Some clips from CERTIFIED COPY.

And some quotes from Kiarostami that I find intriguing. For some unexplainable reason, I can relate to some of them.
"In this type of cinema, whether working with actors or non-actors, as much as you do direct them, if you allow yourself to be directed by them, then the end result will be much more pleasing. The real and individual strengths of the actors is allowed to be expressed and is something that does affect the audience very deeply."
"I don't have very complete scripts for my films. I have a general outline and a character in my mind, and I make no notes until I find the character who's in my mind in reality. When I find the character, I try to spend time with them and get to know them very well. Therefore my notes are not from the character that I had in my mind before, but are instead based on the people I've met in real life. It's a long process, it may take six months. I only make notes, I don't write dialogs in full. And the notes are very much based on my knowledge of that person. Therefore when we start shooting I don't have rehearsals with them at all. So, rather than pulling them towards myself, I travel closer to them; it's very much closer to the real person than anything I try to create. So I give them something but I also take from them."
"Good cinema is what we can believe and bad cinema is what we can't believe. What you see and believe in is very much what I'm interested in. And it's not so much a question of whether we've shot it through 35mm or digital video; what is important is whether the audience accepts it as real. It's very true that non-actors feel more comfortable in front of a digital camera, without the lights and the large crowd around them, and we arrive at much more intimate moments with them." "If we're not going to take full advantage of digital, then 35mm is a better medium. Especially for shooting dramas - I have no problem with 35mm. It seems that film-makers are being divided between those working in digital and those who are not. I think it's not something predetermined - it all depends on what project we have in mind, and on that basis we choose the medium."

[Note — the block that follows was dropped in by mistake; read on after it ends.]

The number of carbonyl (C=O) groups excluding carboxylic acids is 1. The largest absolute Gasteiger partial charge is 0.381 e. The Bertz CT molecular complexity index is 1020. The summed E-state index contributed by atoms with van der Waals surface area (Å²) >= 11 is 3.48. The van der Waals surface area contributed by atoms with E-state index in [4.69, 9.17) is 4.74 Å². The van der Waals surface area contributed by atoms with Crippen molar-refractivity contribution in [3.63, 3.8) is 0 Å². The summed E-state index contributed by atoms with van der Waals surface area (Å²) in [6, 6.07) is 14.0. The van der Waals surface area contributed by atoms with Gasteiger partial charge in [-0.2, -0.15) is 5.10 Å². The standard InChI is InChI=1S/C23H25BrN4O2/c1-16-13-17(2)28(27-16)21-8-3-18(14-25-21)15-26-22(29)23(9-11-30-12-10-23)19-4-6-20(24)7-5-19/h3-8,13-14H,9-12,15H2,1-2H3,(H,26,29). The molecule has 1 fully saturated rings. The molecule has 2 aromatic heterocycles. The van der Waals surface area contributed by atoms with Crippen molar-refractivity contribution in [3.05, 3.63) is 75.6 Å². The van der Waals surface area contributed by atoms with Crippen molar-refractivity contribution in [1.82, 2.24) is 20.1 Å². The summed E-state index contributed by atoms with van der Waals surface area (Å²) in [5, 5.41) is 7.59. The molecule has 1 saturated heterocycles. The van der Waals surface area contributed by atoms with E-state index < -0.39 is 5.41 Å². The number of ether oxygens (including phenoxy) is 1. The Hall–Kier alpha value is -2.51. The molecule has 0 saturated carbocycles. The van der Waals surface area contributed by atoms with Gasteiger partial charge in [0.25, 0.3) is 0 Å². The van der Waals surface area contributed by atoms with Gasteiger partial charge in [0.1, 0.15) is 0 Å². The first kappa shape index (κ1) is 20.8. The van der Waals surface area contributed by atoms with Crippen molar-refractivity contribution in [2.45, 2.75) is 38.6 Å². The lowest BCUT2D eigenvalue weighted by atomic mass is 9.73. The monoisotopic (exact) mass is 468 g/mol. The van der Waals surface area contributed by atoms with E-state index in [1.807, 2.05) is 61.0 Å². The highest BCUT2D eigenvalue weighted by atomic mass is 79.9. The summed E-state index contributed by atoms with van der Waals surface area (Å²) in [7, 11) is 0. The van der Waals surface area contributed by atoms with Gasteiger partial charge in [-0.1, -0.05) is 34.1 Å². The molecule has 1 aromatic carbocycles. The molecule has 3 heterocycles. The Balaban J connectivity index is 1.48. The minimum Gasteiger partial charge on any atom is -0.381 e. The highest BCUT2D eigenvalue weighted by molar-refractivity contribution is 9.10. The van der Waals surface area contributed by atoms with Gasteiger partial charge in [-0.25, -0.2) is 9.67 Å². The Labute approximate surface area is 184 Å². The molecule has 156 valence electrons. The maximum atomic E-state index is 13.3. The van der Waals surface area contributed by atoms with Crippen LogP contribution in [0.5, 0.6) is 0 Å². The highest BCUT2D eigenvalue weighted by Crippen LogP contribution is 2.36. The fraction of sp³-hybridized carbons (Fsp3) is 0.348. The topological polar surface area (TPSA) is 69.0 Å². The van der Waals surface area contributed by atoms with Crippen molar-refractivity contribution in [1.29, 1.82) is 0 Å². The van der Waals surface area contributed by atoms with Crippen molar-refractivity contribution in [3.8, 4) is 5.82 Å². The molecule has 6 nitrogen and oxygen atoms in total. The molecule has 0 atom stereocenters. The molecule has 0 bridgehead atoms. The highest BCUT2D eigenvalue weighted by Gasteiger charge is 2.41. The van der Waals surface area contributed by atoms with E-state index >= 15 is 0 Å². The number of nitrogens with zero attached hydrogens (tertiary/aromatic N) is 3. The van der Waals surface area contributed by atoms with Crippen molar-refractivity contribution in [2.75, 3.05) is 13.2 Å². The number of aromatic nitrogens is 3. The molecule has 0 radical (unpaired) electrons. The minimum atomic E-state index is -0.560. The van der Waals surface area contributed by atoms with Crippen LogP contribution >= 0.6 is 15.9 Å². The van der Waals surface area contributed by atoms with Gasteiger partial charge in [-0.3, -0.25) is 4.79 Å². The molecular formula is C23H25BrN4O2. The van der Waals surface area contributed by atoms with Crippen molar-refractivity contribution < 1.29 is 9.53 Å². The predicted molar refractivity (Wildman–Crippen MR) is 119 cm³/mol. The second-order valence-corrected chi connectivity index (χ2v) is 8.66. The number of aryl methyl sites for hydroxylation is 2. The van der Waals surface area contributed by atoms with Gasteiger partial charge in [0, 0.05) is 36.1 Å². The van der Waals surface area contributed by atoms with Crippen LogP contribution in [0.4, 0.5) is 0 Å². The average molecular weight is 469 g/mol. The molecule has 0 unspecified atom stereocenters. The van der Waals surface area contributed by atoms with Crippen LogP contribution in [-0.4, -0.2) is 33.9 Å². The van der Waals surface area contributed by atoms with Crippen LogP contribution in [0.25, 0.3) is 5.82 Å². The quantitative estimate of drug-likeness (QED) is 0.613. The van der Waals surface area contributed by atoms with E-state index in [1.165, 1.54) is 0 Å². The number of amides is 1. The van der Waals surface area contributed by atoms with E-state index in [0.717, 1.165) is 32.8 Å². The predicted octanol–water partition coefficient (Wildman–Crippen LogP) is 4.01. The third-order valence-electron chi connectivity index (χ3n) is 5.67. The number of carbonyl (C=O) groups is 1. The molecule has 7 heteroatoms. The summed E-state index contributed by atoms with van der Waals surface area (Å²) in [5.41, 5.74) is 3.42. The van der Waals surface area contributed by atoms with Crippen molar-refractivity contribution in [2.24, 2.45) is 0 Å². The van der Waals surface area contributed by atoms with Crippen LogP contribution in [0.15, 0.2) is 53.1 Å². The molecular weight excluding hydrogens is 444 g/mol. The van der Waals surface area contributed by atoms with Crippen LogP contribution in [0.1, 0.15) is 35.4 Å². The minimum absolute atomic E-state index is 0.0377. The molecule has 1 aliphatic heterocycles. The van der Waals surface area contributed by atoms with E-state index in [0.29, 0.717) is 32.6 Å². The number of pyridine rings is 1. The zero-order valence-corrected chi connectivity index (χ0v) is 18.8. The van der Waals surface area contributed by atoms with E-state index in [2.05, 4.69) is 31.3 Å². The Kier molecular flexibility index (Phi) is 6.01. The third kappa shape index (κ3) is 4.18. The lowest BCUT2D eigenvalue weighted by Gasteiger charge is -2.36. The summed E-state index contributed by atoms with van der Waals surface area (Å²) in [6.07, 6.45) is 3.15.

"Children are very strong and independent characters and can come up with more interesting things than Marlon Brando, and it's sometimes very difficult to direct or order them to do something. When I met Akira Kurosawa in Japan, one question he asked me was, 'How did you actually make the children act the way they do? I do have children in my films but I find that I reduce and reduce their presence until I have to get rid of them because there's no way that I can direct them.' My own thought is that one is very grand, like an emperor on a horse, and it's very hard for a child to relate to that. In order to be able to cooperate with a child, you have to come down to below their level in order to communicate with them. Actors are also like children."
"The Iranian government as a whole has no relationship with my films. They're not particularly interested, perhaps this kind of cinema is not very interesting to them. And I'm not sure that my films show the reality of life in Iran; we show different aspects of life. Iran is a very extensive and expansive place, and sometimes, even for us who live there, some of the realities are very hard to comprehend. But on the whole, the government grapples with more important issues and we can maybe say that these films don't really exist for them. It's not about whether they like it or don't; it's just not very important to them."